By Michel Claessens
The ebook features a sequence of forty articles written by means of forward-thinking audio system who provided their findings on the ''''Communicating ecu examine 2005'''' occasion which used to be organised by way of the ecu fee in Brussels on 14-15 November 2005.
This occasion used to be attended by means of good over 2,100 individuals. The contents of this publication basically illustrate hugely vital part of learn tasks funded through the eu Union is communique. Authors contain scientists, newshounds and communique professionals.
The e-book covers the most facets of technological know-how and expertise communique at the present time and addresses topical questions such as:
- Is technological know-how journalism beneficial at all?
- Should communique turn into one of many uncomplicated abilities of scientists, as obligatory as considering, trying out and experimenting?
- Should our colleges of the long run positioned medical literacy on the best of the technological know-how curriculum??
- Do we'd like technology critics?
- Does the assurance of technological know-how within the media mirror the alternative of the editors or does it thoroughly reflect the publics interest?
- How does one catch the publics realization whilst selling technological know-how on neighborhood, advertisement or leisure radio?
- Why may we want criteria in technology communication?
- How will we get rid of any stumbling blocks to conversation between researchers and among researchers?
The publication casts mild on those concerns etc. It deals a range of fine practices providers to scientists and technological know-how communicators, and will aid them layout and perform their verbal exchange actions with a ecu and overseas size.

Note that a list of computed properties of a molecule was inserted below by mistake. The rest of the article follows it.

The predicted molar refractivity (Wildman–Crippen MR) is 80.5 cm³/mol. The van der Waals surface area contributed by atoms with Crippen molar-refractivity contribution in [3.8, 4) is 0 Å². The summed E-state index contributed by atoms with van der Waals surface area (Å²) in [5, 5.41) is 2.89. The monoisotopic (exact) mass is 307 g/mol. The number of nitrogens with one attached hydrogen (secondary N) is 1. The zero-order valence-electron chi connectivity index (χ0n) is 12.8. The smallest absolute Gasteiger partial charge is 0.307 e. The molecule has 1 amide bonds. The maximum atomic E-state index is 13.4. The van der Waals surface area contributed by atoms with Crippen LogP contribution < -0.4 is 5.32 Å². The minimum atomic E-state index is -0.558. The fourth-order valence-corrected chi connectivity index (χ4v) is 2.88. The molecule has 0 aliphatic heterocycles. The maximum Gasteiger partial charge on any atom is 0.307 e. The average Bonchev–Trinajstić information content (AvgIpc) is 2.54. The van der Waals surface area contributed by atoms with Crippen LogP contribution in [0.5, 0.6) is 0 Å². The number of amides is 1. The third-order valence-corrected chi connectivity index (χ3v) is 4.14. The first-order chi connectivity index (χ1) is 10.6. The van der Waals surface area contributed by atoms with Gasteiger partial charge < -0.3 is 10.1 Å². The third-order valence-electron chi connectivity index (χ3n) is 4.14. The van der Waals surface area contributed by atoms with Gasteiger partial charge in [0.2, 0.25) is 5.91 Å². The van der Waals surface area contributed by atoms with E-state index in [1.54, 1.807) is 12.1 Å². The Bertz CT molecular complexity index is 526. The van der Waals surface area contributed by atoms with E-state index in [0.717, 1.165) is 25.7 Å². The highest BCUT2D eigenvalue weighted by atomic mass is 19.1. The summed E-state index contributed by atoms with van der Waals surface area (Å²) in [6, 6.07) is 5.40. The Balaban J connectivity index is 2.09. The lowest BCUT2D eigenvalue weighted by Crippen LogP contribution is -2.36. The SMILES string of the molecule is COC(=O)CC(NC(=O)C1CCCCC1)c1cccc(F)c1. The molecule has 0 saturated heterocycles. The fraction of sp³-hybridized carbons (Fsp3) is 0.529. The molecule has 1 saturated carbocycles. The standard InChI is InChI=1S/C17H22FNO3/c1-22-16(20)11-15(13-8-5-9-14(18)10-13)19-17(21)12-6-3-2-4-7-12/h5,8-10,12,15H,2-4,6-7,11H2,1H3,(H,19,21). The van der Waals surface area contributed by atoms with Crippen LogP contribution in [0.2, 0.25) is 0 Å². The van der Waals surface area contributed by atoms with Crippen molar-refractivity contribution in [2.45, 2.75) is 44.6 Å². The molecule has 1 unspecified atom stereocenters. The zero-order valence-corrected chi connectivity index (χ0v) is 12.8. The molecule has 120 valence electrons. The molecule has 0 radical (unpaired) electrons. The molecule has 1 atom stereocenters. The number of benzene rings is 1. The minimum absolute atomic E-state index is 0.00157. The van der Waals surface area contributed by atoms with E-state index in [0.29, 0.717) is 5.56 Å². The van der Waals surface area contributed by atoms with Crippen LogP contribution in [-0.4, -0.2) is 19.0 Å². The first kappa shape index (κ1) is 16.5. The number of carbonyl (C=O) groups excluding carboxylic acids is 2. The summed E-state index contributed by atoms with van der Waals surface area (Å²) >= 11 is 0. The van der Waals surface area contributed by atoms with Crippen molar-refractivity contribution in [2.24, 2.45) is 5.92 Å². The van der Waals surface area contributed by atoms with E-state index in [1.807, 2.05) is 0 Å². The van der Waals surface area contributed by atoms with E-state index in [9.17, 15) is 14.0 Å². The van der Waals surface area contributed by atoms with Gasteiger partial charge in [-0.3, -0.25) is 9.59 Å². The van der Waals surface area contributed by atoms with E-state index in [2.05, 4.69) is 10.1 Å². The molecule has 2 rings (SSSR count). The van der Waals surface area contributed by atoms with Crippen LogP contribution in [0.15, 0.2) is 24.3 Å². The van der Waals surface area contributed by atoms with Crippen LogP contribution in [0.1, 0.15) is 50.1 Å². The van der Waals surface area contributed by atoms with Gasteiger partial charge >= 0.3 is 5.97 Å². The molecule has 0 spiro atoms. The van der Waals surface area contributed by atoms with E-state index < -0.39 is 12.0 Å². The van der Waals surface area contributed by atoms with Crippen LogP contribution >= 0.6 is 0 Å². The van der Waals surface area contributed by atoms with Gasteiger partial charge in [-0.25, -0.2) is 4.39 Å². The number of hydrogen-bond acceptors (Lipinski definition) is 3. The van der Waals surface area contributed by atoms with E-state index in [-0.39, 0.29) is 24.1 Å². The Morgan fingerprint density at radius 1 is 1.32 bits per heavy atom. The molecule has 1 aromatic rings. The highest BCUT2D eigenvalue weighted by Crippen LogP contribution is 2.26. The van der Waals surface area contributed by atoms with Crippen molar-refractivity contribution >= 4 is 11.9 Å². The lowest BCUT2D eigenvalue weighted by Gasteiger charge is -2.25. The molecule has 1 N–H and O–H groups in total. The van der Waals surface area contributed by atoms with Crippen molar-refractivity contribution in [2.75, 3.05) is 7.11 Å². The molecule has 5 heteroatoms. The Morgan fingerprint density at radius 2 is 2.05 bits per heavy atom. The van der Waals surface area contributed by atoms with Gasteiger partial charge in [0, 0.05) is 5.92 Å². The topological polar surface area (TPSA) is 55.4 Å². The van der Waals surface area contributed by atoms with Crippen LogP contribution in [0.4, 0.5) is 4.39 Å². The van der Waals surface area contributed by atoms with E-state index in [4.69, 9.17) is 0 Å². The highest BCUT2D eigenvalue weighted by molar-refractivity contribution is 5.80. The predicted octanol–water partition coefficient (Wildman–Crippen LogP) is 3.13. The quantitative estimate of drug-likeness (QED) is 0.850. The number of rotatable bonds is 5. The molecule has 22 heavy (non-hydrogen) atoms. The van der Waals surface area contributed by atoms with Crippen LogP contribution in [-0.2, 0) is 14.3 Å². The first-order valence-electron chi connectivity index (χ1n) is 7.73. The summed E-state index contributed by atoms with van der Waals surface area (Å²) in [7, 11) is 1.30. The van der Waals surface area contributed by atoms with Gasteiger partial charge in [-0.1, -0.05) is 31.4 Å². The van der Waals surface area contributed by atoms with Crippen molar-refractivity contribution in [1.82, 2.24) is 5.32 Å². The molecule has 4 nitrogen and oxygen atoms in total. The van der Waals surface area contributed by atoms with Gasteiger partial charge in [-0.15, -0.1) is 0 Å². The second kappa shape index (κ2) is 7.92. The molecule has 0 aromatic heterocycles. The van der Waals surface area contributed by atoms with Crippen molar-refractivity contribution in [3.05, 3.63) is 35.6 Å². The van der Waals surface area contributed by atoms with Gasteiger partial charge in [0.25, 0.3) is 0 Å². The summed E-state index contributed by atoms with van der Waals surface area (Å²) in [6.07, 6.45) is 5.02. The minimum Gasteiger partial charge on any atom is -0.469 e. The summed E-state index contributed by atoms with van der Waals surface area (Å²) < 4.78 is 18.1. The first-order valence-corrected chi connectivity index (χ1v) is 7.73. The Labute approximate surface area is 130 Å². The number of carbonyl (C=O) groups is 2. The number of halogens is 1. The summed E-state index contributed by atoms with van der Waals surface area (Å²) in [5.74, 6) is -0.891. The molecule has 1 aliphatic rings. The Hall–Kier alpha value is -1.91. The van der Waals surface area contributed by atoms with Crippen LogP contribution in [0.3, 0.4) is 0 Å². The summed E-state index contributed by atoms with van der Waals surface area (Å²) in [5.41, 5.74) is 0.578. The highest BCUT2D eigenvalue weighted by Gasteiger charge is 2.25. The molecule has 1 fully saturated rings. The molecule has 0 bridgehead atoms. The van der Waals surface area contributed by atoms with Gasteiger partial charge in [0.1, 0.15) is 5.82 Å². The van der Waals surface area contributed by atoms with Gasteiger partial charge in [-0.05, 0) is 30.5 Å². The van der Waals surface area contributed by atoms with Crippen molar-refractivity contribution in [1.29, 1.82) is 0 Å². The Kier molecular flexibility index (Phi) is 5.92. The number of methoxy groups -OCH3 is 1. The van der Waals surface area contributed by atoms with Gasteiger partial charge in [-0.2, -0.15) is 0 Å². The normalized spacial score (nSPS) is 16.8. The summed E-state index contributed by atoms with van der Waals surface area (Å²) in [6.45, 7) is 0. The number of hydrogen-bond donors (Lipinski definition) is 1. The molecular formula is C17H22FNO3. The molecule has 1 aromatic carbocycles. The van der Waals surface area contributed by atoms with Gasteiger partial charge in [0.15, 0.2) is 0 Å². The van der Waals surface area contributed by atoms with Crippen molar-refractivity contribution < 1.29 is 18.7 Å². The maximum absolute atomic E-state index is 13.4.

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The e-book encompasses a sequence of forty articles written through forward-thinking audio system who offered their findings on the ''''Communicating eu examine 2005'''' occasion which used to be organised by means of the ecu fee in Brussels on 14-15 November 2005. This occasion used to be attended by way of good over 2,100 members.
Technology in secondary faculties has tended to be considered mostly as a 'practical subject', and language and literacy in technological know-how schooling were overlooked. yet studying the language of technological know-how is a big a part of technology schooling: each technological know-how lesson is a language lesson, and language is a tremendous barrier to most college scholars in studying technological know-how.
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Additional resources for Communicating European Research 2005
It is quite an achievement to bring together close to 3000 scientists, journalists and policy makers under the same roof, all of whom face the same challenge. This challenge is twofold: on the one hand we need to improve the ways in which we communicate research and on the other hand, we need to improve the image of science in society. Let me try to put this in another way: It is clear that research alone cannot solve the many challenges that our society faces today. But it is also clear to me that in order to tackle these challenges, research is very much part of the equation.
Lane change assistance could save 1,500 lives per annum if only a relatively small percentage of all vehicles were equipped with it. EU funds are contributing to these developments: for instance the PREVENT project that works on preventive road safety technologies. Total private-public investment in PREVENT is close to €60 million, of which the Commission is contributing half. Another example from the transport sector: Time-Triggered Architectures is an innovative EU-funded technology that provides highly reliable electronic systems where safety issues are critical.
When viewed in conjunction with the fundamentally positivistic attitude which developed in particular in the ‘Latin countries’ during the nineteenth century, this Mertonian branch of sociology gives us an understanding of the different methods of scientific communication which drew their inspiration from academia and which strove to enlighten a supposedly ignorant and uneducated public. It was not until the 1970s that this model of ‘public understanding’ first began to flounder. At that time, it became clear that this type of scientific communication provided an inadequate response to growing concern surrounding the consequences of certain technological developments in science.
Communicating European Research 2005 by Michel Claessens